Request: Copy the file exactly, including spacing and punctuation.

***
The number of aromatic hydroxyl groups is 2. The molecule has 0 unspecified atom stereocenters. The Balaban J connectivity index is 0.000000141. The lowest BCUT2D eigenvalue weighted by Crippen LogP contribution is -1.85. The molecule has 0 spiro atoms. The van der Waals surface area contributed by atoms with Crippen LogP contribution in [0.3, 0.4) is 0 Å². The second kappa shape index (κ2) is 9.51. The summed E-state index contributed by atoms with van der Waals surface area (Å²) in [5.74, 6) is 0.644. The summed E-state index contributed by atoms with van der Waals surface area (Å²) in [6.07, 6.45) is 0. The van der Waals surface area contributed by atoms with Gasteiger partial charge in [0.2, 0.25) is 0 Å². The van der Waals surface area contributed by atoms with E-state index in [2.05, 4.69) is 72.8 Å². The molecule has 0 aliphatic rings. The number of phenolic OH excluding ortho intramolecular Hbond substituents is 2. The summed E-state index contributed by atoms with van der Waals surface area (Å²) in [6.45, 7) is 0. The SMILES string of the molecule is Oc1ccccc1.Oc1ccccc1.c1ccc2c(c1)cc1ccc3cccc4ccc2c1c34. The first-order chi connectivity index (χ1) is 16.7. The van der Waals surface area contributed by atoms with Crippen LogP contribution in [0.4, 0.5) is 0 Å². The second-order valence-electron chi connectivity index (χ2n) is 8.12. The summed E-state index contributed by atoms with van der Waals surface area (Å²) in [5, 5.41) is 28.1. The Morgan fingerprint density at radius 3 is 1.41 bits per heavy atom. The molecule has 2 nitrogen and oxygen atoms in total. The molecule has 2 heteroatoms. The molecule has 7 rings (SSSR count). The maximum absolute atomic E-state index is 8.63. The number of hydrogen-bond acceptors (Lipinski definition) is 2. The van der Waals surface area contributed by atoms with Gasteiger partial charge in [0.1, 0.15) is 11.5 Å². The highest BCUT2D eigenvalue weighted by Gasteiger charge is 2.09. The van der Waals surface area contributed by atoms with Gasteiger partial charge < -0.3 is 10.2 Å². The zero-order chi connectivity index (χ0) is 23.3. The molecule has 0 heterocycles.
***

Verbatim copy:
The number of aromatic hydroxyl groups is 2. The molecule has 0 unspecified atom stereocenters. The Balaban J connectivity index is 0.000000141. The lowest BCUT2D eigenvalue weighted by Crippen LogP contribution is -1.85. The molecule has 0 spiro atoms. The van der Waals surface area contributed by atoms with Crippen LogP contribution in [0.3, 0.4) is 0 Å². The second kappa shape index (κ2) is 9.51. The summed E-state index contributed by atoms with van der Waals surface area (Å²) in [5.74, 6) is 0.644. The summed E-state index contributed by atoms with van der Waals surface area (Å²) in [6.07, 6.45) is 0. The van der Waals surface area contributed by atoms with Gasteiger partial charge in [0.2, 0.25) is 0 Å². The van der Waals surface area contributed by atoms with E-state index in [2.05, 4.69) is 72.8 Å². The molecule has 0 aliphatic rings. The number of phenolic OH excluding ortho intramolecular Hbond substituents is 2. The summed E-state index contributed by atoms with van der Waals surface area (Å²) in [6.45, 7) is 0. The SMILES string of the molecule is Oc1ccccc1.Oc1ccccc1.c1ccc2c(c1)cc1ccc3cccc4ccc2c1c34. The first-order chi connectivity index (χ1) is 16.7. The van der Waals surface area contributed by atoms with Crippen LogP contribution in [0.4, 0.5) is 0 Å². The second-order valence-electron chi connectivity index (χ2n) is 8.12. The summed E-state index contributed by atoms with van der Waals surface area (Å²) in [5, 5.41) is 28.1. The Morgan fingerprint density at radius 3 is 1.41 bits per heavy atom. The molecule has 2 nitrogen and oxygen atoms in total. The molecule has 2 heteroatoms. The molecule has 7 rings (SSSR count). The maximum absolute atomic E-state index is 8.63. The number of hydrogen-bond acceptors (Lipinski definition) is 2. The van der Waals surface area contributed by atoms with Gasteiger partial charge in [0.1, 0.15) is 11.5 Å². The highest BCUT2D eigenvalue weighted by Gasteiger charge is 2.09. The van der Waals surface area contributed by atoms with Gasteiger partial charge < -0.3 is 10.2 Å². The zero-order chi connectivity index (χ0) is 23.3. The molecule has 0 heterocycles.